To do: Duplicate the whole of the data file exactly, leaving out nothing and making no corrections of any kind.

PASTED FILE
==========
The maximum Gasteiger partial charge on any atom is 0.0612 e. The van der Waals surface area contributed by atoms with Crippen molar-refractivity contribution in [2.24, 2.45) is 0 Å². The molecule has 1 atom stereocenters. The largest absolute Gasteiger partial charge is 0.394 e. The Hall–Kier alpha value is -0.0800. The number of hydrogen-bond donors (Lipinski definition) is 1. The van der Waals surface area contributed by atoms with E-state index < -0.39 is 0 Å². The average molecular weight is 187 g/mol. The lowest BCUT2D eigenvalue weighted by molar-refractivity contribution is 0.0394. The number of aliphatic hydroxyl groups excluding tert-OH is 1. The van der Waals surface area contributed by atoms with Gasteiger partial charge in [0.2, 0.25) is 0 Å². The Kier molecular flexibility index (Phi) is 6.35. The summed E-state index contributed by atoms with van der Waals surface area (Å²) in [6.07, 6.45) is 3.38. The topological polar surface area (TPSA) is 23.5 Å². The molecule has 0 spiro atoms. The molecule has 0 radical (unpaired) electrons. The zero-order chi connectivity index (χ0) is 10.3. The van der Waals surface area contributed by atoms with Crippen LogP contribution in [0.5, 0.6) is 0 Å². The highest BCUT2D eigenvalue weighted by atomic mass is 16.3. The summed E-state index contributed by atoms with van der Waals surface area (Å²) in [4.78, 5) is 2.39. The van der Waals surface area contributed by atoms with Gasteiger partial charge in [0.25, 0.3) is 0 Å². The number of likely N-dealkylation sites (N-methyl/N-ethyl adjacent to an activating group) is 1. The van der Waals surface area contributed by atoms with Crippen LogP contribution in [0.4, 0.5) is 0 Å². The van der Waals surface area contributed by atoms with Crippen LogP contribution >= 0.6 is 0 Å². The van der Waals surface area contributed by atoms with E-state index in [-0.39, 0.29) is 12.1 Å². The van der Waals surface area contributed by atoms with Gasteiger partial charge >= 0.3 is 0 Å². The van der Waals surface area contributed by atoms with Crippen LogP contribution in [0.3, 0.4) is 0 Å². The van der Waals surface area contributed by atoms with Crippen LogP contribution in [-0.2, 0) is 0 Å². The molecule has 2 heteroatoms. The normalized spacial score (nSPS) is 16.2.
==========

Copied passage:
The maximum Gasteiger partial charge on any atom is 0.0612 e. The van der Waals surface area contributed by atoms with Crippen molar-refractivity contribution in [2.24, 2.45) is 0 Å². The molecule has 1 atom stereocenters. The largest absolute Gasteiger partial charge is 0.394 e. The Hall–Kier alpha value is -0.0800. The number of hydrogen-bond donors (Lipinski definition) is 1. The van der Waals surface area contributed by atoms with E-state index < -0.39 is 0 Å². The average molecular weight is 187 g/mol. The lowest BCUT2D eigenvalue weighted by molar-refractivity contribution is 0.0394. The number of aliphatic hydroxyl groups excluding tert-OH is 1. The van der Waals surface area contributed by atoms with Gasteiger partial charge in [0.2, 0.25) is 0 Å². The Kier molecular flexibility index (Phi) is 6.35. The summed E-state index contributed by atoms with van der Waals surface area (Å²) in [6.07, 6.45) is 3.38. The topological polar surface area (TPSA) is 23.5 Å². The molecule has 0 spiro atoms. The molecule has 0 radical (unpaired) electrons. The zero-order chi connectivity index (χ0) is 10.3. The van der Waals surface area contributed by atoms with Crippen LogP contribution in [0.5, 0.6) is 0 Å². The highest BCUT2D eigenvalue weighted by atomic mass is 16.3. The summed E-state index contributed by atoms with van der Waals surface area (Å²) in [4.78, 5) is 2.39. The van der Waals surface area contributed by atoms with Gasteiger partial charge in [0.25, 0.3) is 0 Å². The number of likely N-dealkylation sites (N-methyl/N-ethyl adjacent to an activating group) is 1. The van der Waals surface area contributed by atoms with Crippen LogP contribution in [0.4, 0.5) is 0 Å². The van der Waals surface area contributed by atoms with Crippen LogP contribution >= 0.6 is 0 Å². The van der Waals surface area contributed by atoms with E-state index in [-0.39, 0.29) is 12.1 Å². The van der Waals surface area contributed by atoms with Gasteiger partial charge >= 0.3 is 0 Å². The van der Waals surface area contributed by atoms with Crippen LogP contribution in [0.3, 0.4) is 0 Å². The van der Waals surface area contributed by atoms with Crippen LogP contribution in [-0.2, 0) is 0 Å². The molecule has 2 heteroatoms. The normalized spacial score (nSPS) is 16.2.